A changed school Environment, shared by A Student Councils Member
Throughout the frequent school closures in 2021, due to the COVID-19 pandemic and lockdowns, Sovann Kannitha, a 12-year-old student, has been actively involved in learning and partaking in activities envisioned to end violence against children in and around the school.
Kannitha, at the time of reporting, studied in grade 6 at Hun Sen Svay Chek primary school, and is living with her parents and three siblings. Her father, Phal Sieha, serves as a civil servant and her mother, Yoeurn Horm is a housewife. She has been known as an outstanding student throughout her primary school life.
Kannitha was among 91 students (51 girls) in grade 6, who were voted as vice chair of the student council’s leader,with roles and responsibilities including leading, facilitating, and participating with other students to implement school activities, with support from her teachers, designed to create a clean and safe school environment.
The role provided her the opportunity to identify many undesirable behaviors occurring at school, Kannitha said, “At my school, there were incidents of child-to-child violence, fighting, shouting, psychological bullying, harassment, and corporal punishment by teachers.”
“I did not know and could not identify types of violence against children and who should I report the problem to for intervention. My school did not have any reporting pathways, and no school-based child protection structure. What I could do was only to inform teachers on a case-by-case basis,” she said, noting that all these issues have later been addressed.
In the 2020 - 2021 school year, Hunsen Svay Chek primary school had been selected to implement Ending Violence Against Children in and around Schools in Cambodia (END VAC) project with funding support by the Global Partnership to End Violence Against Children (End Violence).
In partnership with Save the Children, Plan International Cambodia and in collaboration with Provincial and District of Education Youth and Sport (P/DoEYS) a child-safe culture where all students including those with disabilities and non-binary, can be safe from all forms of violence has been created. Students who experienced violence in and around schools could receive greater access to care, support, and justice to ensure their physical, psychological and social well-being.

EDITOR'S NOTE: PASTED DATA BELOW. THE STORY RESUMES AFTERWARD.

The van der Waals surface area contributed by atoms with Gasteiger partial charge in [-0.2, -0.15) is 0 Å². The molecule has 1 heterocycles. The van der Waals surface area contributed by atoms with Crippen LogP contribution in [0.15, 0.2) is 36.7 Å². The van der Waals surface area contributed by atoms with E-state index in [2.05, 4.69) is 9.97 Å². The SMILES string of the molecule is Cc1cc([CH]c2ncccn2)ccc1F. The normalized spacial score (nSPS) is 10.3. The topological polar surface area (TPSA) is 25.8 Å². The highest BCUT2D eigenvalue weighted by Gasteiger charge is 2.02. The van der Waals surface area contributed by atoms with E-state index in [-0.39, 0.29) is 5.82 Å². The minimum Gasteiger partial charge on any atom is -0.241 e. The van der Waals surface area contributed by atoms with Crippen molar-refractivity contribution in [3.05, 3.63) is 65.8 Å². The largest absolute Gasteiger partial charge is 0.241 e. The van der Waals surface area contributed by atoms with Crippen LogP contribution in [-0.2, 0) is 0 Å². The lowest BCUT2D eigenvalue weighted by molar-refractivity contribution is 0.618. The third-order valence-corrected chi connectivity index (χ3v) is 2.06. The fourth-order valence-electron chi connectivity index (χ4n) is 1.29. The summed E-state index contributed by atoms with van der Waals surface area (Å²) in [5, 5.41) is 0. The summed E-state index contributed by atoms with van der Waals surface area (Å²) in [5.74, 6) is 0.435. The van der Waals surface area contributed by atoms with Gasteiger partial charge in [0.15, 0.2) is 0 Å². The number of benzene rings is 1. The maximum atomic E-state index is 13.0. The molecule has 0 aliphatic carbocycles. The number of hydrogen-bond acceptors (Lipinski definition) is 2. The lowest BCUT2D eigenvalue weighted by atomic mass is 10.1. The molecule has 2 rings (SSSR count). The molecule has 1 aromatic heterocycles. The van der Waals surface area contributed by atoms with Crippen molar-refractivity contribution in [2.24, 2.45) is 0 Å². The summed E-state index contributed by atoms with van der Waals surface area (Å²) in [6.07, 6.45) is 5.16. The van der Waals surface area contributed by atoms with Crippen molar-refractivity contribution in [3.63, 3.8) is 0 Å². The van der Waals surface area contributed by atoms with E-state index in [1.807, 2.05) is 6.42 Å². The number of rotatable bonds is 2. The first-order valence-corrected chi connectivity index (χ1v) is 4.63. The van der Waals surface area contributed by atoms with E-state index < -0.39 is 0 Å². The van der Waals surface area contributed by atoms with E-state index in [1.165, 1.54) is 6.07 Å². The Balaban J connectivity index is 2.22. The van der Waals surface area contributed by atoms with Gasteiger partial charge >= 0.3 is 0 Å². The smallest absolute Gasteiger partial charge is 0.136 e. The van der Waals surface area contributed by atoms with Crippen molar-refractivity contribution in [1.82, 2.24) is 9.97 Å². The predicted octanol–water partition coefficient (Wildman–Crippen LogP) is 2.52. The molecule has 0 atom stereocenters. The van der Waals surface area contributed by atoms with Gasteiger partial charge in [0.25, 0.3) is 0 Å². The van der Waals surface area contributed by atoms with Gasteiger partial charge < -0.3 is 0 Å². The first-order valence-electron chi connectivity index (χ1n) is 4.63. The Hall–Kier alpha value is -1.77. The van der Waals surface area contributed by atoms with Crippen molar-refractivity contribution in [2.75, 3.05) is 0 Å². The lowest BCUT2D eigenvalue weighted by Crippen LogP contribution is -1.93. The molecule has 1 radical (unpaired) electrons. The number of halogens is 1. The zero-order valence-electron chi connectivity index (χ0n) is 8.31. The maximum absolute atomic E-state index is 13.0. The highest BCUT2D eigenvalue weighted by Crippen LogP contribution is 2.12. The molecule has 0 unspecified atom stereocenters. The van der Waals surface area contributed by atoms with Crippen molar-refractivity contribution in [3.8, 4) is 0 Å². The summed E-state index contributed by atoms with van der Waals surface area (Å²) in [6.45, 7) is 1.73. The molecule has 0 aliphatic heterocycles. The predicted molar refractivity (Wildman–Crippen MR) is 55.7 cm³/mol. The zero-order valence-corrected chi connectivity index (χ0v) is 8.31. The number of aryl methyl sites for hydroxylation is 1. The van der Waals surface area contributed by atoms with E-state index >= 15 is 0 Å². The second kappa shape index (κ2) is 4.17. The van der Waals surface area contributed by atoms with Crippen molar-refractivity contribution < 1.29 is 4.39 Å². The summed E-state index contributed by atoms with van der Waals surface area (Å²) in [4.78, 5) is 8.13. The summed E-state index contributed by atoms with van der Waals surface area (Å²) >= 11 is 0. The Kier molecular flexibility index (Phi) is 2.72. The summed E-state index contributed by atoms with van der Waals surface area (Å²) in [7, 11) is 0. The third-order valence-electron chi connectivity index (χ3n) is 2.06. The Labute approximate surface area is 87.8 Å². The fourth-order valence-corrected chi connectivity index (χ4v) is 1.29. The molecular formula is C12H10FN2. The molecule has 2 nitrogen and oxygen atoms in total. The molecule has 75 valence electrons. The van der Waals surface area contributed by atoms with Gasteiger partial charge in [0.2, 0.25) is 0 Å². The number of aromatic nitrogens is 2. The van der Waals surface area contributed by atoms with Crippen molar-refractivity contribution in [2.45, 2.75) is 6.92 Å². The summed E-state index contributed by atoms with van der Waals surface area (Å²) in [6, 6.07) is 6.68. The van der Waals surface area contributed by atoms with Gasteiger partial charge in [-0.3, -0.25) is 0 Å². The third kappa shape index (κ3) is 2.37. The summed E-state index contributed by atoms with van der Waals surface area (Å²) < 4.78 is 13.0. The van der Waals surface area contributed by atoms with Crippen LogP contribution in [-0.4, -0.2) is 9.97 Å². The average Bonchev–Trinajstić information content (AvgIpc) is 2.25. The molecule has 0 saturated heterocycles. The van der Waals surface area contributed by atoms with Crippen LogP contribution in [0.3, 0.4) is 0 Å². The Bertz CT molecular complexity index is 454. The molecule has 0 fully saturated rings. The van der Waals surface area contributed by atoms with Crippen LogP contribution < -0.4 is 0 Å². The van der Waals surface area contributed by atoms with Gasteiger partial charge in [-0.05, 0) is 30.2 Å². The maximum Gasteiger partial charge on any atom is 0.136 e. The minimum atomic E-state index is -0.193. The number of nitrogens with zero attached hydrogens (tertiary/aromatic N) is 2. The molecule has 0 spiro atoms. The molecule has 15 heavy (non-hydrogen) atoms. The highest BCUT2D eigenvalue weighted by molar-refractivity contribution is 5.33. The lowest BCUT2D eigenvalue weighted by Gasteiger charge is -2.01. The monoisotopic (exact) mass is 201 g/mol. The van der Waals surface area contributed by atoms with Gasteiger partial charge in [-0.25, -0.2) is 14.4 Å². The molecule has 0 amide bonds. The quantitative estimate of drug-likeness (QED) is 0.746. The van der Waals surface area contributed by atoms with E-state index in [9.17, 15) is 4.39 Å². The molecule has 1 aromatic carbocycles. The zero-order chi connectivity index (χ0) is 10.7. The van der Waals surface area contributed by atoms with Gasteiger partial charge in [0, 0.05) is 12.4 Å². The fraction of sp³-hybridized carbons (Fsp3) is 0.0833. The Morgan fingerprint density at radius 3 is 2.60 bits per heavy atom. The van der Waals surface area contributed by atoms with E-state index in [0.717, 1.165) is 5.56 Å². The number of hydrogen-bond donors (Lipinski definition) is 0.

While schools were closed during the Covid-19 community outbreak, Kannitha and other members of the student councils have continued learning virtually and have strengthened their capacity on their roles, children rights, gender equality and inclusive, self-protection, positive school climate, school-related gender-based violence, risk mitigation concerns.
The group has developed handmade IEC materials by drawing pictures, giving presentations, and organizing brainstorming sessions to share information and knowledge to other students.
As schools reopened in November 2021, Kannitha and her peers have actively participated in meetings with teachers and attended the training package on violence against children in school and community. She noted actions against children have dropped dramatically at her school
“My knowledge has increased. After receiving trainings, I am able to share my knowledge on key educational messages, particularly Children’s Rights, Self-protection, and Reporting child-protection issues to my classmates, visitors and other children in school and community,” Kannitha said.
With support from the school principal and teachers, Kannitha added that, “I feel confident to present all school activities led by student councils to all guests who come to visit my school. I have raised concerns to commune leaders to find solutions especially regarding child issues in my school.”
As Kannitha is moving to grade 7 in the 2021 – 2022 school year, she has encouraged juniors to support and act against any forms of violence against children.